Graphic Design and Illustration.

Archive for ‘October, 2012’

Hey diddle, diddle, the fox and the fiddle!

Just a quick sketch coloured in Photoshop. I’ll be doing a more finished image later.

Yeah, I know, it’s supposed to be the Cat and the fiddle, but I needed a clever intro, so there you go.

This month, The Secret Handshake was held at some place call the Fox and Fiddle pub. Very recently opened. Pretty swanky place. Located in Winnipeg’s historic Exchange District, I believe the building was originally a bank. It’s pretty much a solid block of marble. Right next door is a dance studio. Kimmy and I used to take dance classes there.

For some reason I wasn’t very hungry that night. My waitress recommended the Mediterranean flatbread. Was pretty good. Kimmy would have liked it. Was very olive-y. I guess that’s where the Mediterranean comes from. Maybe I’ll take Kimmy there in a few months once certain things have settled down. Assuming they ever settle down again (huh?).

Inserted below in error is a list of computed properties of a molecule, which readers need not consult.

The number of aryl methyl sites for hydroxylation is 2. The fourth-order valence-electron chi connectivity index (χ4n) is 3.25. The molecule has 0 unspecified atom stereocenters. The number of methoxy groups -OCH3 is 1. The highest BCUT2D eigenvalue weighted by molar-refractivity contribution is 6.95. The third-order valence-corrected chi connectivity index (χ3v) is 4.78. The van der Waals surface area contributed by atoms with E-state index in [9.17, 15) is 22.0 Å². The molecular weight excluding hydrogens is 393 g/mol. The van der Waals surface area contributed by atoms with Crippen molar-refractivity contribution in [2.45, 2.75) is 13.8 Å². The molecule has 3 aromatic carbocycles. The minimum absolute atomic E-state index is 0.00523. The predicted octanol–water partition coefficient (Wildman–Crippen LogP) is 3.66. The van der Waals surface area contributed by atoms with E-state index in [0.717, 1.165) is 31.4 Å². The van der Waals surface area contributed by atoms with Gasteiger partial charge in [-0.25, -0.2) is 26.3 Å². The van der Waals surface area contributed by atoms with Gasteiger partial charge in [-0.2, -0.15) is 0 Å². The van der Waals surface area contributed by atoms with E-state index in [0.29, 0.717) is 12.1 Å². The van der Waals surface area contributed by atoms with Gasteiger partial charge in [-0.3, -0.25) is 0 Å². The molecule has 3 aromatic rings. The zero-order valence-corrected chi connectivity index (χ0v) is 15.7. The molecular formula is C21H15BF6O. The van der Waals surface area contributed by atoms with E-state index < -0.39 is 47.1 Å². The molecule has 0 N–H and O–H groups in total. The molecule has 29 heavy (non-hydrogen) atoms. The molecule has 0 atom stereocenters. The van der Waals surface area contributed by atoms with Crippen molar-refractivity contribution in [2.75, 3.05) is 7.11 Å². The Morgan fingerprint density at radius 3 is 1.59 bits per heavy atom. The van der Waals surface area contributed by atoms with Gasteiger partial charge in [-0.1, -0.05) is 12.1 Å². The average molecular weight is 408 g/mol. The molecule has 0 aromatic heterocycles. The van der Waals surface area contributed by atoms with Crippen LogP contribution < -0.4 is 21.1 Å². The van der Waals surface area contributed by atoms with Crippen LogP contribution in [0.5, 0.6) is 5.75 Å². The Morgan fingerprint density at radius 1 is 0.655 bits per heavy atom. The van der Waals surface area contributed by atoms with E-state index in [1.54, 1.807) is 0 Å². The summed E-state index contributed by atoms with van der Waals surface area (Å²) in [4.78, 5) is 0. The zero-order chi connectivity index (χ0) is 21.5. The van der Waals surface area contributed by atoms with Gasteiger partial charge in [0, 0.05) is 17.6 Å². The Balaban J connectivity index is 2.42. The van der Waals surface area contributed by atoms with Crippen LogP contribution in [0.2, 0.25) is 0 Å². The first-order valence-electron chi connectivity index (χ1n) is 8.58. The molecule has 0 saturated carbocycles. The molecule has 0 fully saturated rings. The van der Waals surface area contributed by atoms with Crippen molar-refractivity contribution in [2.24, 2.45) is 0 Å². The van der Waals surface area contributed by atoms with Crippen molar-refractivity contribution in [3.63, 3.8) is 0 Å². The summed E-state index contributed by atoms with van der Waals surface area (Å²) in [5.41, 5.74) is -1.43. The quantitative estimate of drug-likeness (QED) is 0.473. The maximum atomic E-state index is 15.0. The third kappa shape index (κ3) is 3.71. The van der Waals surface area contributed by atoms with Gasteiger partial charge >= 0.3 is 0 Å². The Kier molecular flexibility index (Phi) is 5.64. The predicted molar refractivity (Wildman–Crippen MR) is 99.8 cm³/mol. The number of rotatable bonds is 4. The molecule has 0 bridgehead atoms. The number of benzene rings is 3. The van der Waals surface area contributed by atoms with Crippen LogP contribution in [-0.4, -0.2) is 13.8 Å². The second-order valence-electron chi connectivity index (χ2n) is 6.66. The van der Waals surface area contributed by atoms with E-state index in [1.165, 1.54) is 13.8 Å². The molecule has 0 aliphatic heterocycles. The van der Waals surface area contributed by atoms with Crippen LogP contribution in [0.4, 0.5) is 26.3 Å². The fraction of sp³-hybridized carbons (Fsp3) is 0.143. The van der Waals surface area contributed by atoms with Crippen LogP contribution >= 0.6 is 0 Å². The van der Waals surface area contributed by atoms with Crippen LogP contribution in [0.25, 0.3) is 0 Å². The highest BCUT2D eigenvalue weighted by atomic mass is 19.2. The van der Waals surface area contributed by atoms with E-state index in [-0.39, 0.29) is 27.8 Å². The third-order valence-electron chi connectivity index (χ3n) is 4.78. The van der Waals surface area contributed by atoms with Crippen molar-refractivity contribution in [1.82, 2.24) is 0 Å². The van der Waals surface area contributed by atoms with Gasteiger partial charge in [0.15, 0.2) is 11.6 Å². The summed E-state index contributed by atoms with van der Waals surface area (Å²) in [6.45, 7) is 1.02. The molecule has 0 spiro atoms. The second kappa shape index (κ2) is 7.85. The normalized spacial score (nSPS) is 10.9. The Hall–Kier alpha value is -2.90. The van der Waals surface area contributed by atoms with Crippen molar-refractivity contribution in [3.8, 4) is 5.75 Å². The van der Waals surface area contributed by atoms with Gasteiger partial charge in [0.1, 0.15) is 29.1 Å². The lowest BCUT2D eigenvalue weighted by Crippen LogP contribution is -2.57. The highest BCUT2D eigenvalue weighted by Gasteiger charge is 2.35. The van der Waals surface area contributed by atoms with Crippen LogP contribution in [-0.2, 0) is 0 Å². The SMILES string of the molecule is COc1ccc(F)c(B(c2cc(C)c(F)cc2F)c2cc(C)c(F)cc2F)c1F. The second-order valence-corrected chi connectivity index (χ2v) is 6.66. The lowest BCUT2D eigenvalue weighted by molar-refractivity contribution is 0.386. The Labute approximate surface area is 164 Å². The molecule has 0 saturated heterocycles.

Otherwise, it was a pretty typical evening of the Secret Handshake. The usual assortment of Winnipeg’s finest (and sometimes eccentric) creative talent. I did have a bit of a first though. Someone asked me a new question! Most peoplewant to know things like how I found out about Secret Handshake, or how many times I had been. Other are intriguedby my particular line of work (one actually looked terrified!) and ask me questions surrounding that. But this guy wanted to know what I had planned for myself a few years down the road. Truthfully, I have no idea. I don’t think I can keep going being just a designer, a cog in the wheel of a big company. I’d like to be at least doing something else with my creative talent at least part-time in the future. Not what that includes exactly, I am still leaving pretty much in the open. It could just be freelance design, illustration or maybe dipping my toes in fine art. Rather then trying to explain all that in a noisy bar, I took the leap and just went with the fine art aspect and that I’d hope to one day have my work hanging in a gallery somewhere up for sale. The guy (whose name escapes me right now) was rather surprised and perhaps a little unsettled by my response. Afterall, the fine art gig is a very tough road to travel. And I think about outside his realm as well. I believe he was some sort of computer programmerator. Though he did give me some good advice for my design career that I think would apply to just about anyone. He said, and I’m somewhat paraphrasing here, that I should really try to put my own attitudes and ideas about design into my work, that way I’ll stand out as a person and not just be another vaguely anonymous designer. Words to live by. And then no sooner were these words spoken, but another wild-eyed and half-crazed programmerator descended upon us. I gather my would-be mentor is well known in theprogrammerator crowd, and this wild-eyed crazy man was looking for someone to unload onto. I ws entirely certain whatwas being talked about, something very meta, whatever it was. Though I have a sneaky feeling I have a rather differentdefinition of meta then others it seemed. So the conversation was hijacked, and while I was by no means upset about suddenly having to deal with crazy programmerator stuff, hijacking conversations did become somewhat of a theme for a good chunk of the evening. 🙂